Pat Patterson Was the First Openly Gay Pro Wrestler — inside the Late Star's Personal Life

Edduin Carvajal
Dec 04, 2020
10:15 A.M.

Inducted into the WWE Hall of Fame class of 1996, Pat Patterson was the first openly gay professional wrestler in history. He passed away at 79 years old.


On December 2, 2020, the WWE announced in a statement that Pat Patterson, one of the people who helped shape today’s WWE, died at age 79. The details of his passing have not been disclosed.

Shortly after the news of his death hit the internet, several people involved in the wrestling business took to Twitter to share their sorrow.

Pat Patterson shown in a tribute made by the WWE shared on December 2, 2020 | Photo: YouTube/WWE

Pat Patterson shown in a tribute made by the WWE shared on December 2, 2020 | Photo: YouTube/WWE


Iconic wrestler and actor Hulk Hogan admitted that hearing the sad news made his morning “tough.” He then explained that Patterson and Buddy Colt, another wrestler, let him “ride with them” for his first match.

WWE’s Chairman and CEO Vince McMahon also tweeted that Patterson “helped lay the foundation for WWE as we know it,” adding that his mentorship shaped careers and creativity sparked innovation.


Born Pierre Clermont in Montreal, Canada, Pat Patterson began his career as a professional wrestler in 1958 in Canada, when he was about 17 years old.

Eventually, he moved to San Francisco and became one of the most famous wrestlers in the Bay Area for almost 20 years, taking home the regional tag team championship ten times with seven different partners.


If that wasn’t enough, he won the Cow Palace Battle Royal twice – in 1975 and 1981. During Patterson’s time in San Francisco, he met and teamed up with Ray Stevens.

Together, they joined the American Wrestling Association in the late 70s. In 1978, they won the AMA World Tag Team Championship. The following year, Patterson joined the WWE.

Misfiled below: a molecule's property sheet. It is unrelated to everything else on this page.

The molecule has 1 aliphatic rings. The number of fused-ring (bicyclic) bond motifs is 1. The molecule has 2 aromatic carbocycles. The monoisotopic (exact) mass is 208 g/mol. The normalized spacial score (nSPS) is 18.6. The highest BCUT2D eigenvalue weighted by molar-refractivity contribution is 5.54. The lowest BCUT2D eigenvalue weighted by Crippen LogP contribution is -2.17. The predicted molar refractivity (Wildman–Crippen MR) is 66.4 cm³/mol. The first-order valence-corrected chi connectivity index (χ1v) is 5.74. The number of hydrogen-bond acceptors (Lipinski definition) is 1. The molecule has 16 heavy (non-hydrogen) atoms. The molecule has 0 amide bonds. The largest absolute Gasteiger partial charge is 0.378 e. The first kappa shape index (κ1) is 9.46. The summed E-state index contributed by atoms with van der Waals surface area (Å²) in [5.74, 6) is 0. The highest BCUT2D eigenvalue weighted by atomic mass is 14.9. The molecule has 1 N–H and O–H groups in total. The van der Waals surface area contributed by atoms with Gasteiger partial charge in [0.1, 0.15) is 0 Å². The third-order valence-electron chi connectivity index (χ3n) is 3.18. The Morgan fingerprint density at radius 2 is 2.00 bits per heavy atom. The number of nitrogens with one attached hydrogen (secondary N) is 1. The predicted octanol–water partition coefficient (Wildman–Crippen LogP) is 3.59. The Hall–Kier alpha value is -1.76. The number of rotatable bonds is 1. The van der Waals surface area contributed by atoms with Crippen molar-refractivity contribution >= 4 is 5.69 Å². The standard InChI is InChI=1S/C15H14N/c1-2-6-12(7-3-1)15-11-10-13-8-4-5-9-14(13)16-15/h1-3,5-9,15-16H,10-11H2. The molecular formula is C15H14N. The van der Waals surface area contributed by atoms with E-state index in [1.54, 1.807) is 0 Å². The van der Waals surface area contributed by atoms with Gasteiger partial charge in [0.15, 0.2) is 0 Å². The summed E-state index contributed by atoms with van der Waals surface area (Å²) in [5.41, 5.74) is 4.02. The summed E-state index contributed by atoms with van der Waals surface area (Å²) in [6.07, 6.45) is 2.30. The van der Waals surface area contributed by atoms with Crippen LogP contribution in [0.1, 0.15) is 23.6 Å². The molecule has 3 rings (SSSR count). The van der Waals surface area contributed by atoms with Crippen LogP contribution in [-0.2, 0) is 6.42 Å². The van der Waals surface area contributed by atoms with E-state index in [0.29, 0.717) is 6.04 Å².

Patterson revealed that he had “a friend” with him for four decades.



In September 1979, he became the first Intercontinental Champion after winning a tournament in Rio de Janeiro. A few years before officially retiring (1984), Patterson began his career as a color commentator.

After hanging up his boots, he became a WWE Official. In 1988, Patterson came up with a groundbreaking idea: The Royal Rumble Match.


According to Patterson, he wanted to create something “special,” similar to what they had in San Francisco because, at the time, it was a “hot event.”

In the past, battle royal fights were quite messy as every wrestler was in the ring at the beginning of the match. However, in his version of the Royal Rumble, participants were allowed to join the fight at two-minute intervals.

Initially, Vince McMahon “laughed” at the concept as he didn’t think fans could stay interested in a one-hour match. Patterson knew that McMahon just needed time for ideas to sink in.


After that, they had to prepare something special for a three-hour live show, so McMahon told Patterson to put together the Royal Rumble fight.

Although getting everything together for the first Royal Rumble was challenging for everybody involved, it was a success. The format is still being implemented nowadays (with some changes, of course).

For his huge impact in the wrestling industry, Pat Patterson was inducted into the WWE Hall of Fame in 1996. In 2014, Patterson made headlines for coming out as gay in an emotional episode of “WWE Legends’ House.”



In front of his fellow WWE legends, Patterson revealed that he "survived all this being gay." He also said that he had “a friend” with him for four decades, but he passed away from a heart attack, so he ended up alone.

That “friend” was Louie Dondero, who died in 1998. In his 2016 autobiography, Patterson wrote that, during his time as an active wrestler, he only told his closest friends about his sexual orientation. Still, many people knew about Dondero.


According to the late Hall of Famer, telling the world that he was gay was incredibly important, so much so that he couldn’t find “words powerful enough” to explain his feelings.

In the words of professional wrestling manager Paul Heyman, Pat Patterson’s contributions to people’s lives will forever be appreciated. Dwayne Johnson also shared a heartfelt tribute to Patterson. Rest in peace, legend.

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